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Harry Newton's In Search of The Perfect Investment Newton's In Search Of The Perfect Investment. Technology Investor.

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OOPS. I messed up. I forgot the International Date Line. My next column will be tomorrow, Tuesday morning, January 16. Apologies.

P.s. New Zealand is everything it's cracked up to be.

8:30 AM EST Monday, December 18, 2006: I'm going to Australia to spend Christmas with my father-in-law, who is 90. On the way back Susan and I are spending 8 days in the south island of New Zealand visiting middle earth. Remember Lord of the Rings? All the scenery is New Zealand. Hence, this will be the last column until Monday, January 15.

Milford Sound, New Zealand

Top investment lessons from 2006 from Harry:

+ It pays to be optimistic. There are always bears. There are always problems. But we always manage to solve them and move on. That's our nature as Americans.

+ Go with what you know, see and understand. Enjoy the company's products and service? Check out its stock.

+ No one can predict anything. Change is faster than ever. Last year's "hot" area will be dead this year -- e.g. housing, commodities, alternative energy. Hence the only viable strategy for investments you don't control is broad diversification.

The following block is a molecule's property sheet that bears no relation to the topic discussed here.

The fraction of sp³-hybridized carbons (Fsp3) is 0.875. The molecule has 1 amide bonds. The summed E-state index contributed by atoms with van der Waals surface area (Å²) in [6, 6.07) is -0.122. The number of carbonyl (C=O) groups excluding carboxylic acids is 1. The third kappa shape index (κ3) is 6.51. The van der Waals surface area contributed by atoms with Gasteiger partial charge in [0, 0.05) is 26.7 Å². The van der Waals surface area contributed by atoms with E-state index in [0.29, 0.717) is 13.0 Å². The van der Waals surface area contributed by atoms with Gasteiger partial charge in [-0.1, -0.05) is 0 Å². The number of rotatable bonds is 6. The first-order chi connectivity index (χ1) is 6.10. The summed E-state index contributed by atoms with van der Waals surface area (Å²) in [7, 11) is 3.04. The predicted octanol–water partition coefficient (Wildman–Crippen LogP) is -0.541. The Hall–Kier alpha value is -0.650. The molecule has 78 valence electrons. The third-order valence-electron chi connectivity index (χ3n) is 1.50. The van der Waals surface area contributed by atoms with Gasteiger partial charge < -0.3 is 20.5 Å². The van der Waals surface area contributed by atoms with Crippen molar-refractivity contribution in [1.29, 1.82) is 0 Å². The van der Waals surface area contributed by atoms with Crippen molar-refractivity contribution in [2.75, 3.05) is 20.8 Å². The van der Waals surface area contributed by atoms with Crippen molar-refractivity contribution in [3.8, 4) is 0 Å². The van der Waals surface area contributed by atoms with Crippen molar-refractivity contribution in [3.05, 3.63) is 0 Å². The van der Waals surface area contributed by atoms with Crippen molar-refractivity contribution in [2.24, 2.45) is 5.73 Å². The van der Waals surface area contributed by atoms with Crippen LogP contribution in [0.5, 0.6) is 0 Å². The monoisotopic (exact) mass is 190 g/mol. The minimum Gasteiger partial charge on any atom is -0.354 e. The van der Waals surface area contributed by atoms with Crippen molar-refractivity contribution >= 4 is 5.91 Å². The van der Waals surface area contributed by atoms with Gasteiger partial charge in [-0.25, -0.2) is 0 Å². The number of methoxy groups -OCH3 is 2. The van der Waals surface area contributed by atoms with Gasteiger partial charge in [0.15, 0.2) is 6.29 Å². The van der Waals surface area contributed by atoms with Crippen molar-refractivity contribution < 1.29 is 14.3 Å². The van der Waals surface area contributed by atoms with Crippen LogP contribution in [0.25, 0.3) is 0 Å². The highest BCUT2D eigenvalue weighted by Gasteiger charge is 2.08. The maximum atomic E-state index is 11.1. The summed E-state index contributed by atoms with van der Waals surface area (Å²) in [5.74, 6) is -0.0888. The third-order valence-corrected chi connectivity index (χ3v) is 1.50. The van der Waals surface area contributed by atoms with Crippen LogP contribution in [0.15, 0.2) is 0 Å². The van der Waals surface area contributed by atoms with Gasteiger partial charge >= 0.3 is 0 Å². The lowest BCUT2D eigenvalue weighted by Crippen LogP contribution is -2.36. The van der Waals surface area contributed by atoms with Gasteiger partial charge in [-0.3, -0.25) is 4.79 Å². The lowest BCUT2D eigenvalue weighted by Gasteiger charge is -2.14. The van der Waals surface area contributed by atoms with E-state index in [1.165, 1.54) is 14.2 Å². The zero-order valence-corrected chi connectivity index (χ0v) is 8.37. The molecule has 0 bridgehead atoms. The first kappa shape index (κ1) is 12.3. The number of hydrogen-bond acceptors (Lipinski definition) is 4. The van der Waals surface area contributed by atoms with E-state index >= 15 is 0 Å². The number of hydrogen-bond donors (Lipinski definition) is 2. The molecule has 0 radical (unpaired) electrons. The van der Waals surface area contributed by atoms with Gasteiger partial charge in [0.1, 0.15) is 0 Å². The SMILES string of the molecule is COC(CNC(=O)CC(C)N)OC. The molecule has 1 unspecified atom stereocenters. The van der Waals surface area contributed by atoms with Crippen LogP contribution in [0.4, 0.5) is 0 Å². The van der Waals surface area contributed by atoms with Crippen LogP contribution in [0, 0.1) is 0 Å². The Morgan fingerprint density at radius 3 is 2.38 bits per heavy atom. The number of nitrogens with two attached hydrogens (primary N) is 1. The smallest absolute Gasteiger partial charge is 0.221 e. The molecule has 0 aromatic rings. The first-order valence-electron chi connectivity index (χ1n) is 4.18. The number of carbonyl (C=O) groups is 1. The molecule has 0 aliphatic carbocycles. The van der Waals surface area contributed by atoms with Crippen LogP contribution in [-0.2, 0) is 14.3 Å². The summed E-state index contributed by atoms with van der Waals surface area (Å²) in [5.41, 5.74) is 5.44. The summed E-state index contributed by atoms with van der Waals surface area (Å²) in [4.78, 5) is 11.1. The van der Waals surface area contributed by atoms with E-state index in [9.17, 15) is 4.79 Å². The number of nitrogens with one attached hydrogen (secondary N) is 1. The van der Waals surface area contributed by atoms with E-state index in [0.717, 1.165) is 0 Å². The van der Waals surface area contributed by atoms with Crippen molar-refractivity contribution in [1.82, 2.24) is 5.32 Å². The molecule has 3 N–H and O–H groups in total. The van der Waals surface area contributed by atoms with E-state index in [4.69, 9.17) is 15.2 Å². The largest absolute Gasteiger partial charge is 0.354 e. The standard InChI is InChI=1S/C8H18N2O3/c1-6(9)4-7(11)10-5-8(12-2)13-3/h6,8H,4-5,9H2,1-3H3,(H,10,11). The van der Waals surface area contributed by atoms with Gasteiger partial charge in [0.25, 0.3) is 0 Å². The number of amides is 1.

+ When in the slightest doubt, say No. When God closes a door, He opens a window. There are always great investments. There'll always be another one. And it will always be better than the one you just said No to, or you couldn't get in.

+ Your individual investments should stand on their own individual merits. Does the present rate of return look OK?

+ Most investment "professionals" aren't. Listen to them at your peril. All investment "professionals" are trying to sell you something. You don't need a big IQ or a Harvard education to buy a nice suit, rent a corner office and sweet-talk someone into an investment you don't own, or want to own. Salesmen make nice friends. But don't listen to them. God gave you a brain. Use it.